It has been a week of rinse and repeat here on our survival homesteading retreat. I didn’t really focus on how long it takes to get the hay and firewood in each year until I started writing about it to share here with the pack.
Weather and equipment issues (rinse and repeat…again) plagued some of our efforts, but 90 percent of the firewood is now split and stacked neatly in the woodshed – alright, fairly neatly.
It has been so dang cold these last few days that I have been tempted to fire up the wood stove already. I have turned on the wall mount gas heaters every morning, and a few times in the afternoon. I can get goosebumps when it gets below 70 and hate wearing cold weather clothes. I am about due for the annual lecture about using the wood and gas wisely and simply bundling up when I am cold – I so hate that lecture, but attempt to heed it as least somewhat.
If the SHTF over the winter, even with my penchant for balmy weather, we won’t run out of fuel – that is one of the prime benefits of living on a large and 50 percent wooded survival retreat. Cut and dried trees and large stumps that are ready to be split dot the landscape in readily accessible areas of the property in case the woodshed would run empty.
I have been working diligently on my fall apothecary growing to ensure we have plenty of medicinal herbs to go around this winter. My herbs and medicinal flowers are growing outside now, but the pots will be relocated indoors once the temperature continues to drop.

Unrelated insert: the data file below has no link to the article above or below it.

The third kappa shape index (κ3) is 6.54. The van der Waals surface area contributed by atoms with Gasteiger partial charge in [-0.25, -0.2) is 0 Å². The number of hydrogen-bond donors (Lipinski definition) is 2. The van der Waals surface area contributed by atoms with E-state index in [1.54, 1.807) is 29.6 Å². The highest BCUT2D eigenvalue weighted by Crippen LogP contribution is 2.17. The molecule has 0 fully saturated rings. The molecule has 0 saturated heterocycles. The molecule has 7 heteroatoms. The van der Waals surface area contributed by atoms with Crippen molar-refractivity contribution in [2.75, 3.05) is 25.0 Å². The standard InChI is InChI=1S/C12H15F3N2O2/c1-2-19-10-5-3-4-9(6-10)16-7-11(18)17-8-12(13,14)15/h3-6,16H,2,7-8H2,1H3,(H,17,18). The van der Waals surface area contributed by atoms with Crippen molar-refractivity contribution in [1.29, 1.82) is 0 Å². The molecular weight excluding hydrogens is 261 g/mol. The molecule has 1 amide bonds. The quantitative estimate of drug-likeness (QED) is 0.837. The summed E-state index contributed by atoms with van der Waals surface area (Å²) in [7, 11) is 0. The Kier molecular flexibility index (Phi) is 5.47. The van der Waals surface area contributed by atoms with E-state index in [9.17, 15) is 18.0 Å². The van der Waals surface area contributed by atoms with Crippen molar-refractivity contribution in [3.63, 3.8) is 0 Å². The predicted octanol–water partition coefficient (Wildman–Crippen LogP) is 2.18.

The six ducklings that Bobby surprised me with are thriving and getting along well with my Buckeye chickens in the outdoor brooder. One of the ducklings has issues with both of its feet, one more so than the other. I am glad Bobby accidentally bought that one, I doubt anyone else would have. It seems I always end up with one special duckling that has feet webbing or a hip issue.
There looks to be at least one cockerel in the Buckeye chicken flock – maybe two, one might be a late bloomer. I have never had problems intermingling chicks and ducklings but always hold my breath and closely supervise the cohabitating flocks for several hours if they are not placed together right from the store.
We are about to have two more horses on the homestead, but only temporarily to help out a cousin. Another miniature donkey is on the way here, also courtesy of a relative. I have not told Bobby that Sadie is coming here to live yet. I thought it just might be best if I just ushered her in with Bess and Blossom and waited until my beloved happened to notice we now have three mini donkeys. Anyone want to wager on how long that will take?
Yesterday I determined that Pearl has weaned Sunshine and Whiskey. This weekend I am going to milk her for the first time. Just as she was getting ready to wean Rooster last fall, she was the victim of a dog attack.
I am about to start tanning another cow hide. My homesteading friend Sarah and I are going to make moccasins and purses out of it for Christmas presents. I will make sure to share some photos once we start the sewing and decorating process. My embroidery machine has a special setting and needle for working with leather and I am super excited to try it out.
All in all, it has been pretty subdued here on our retreat. I think by the end of each day the tribe members are just too exhausted from all the winter prepping chores to do much more than slide into an easy chair and relax.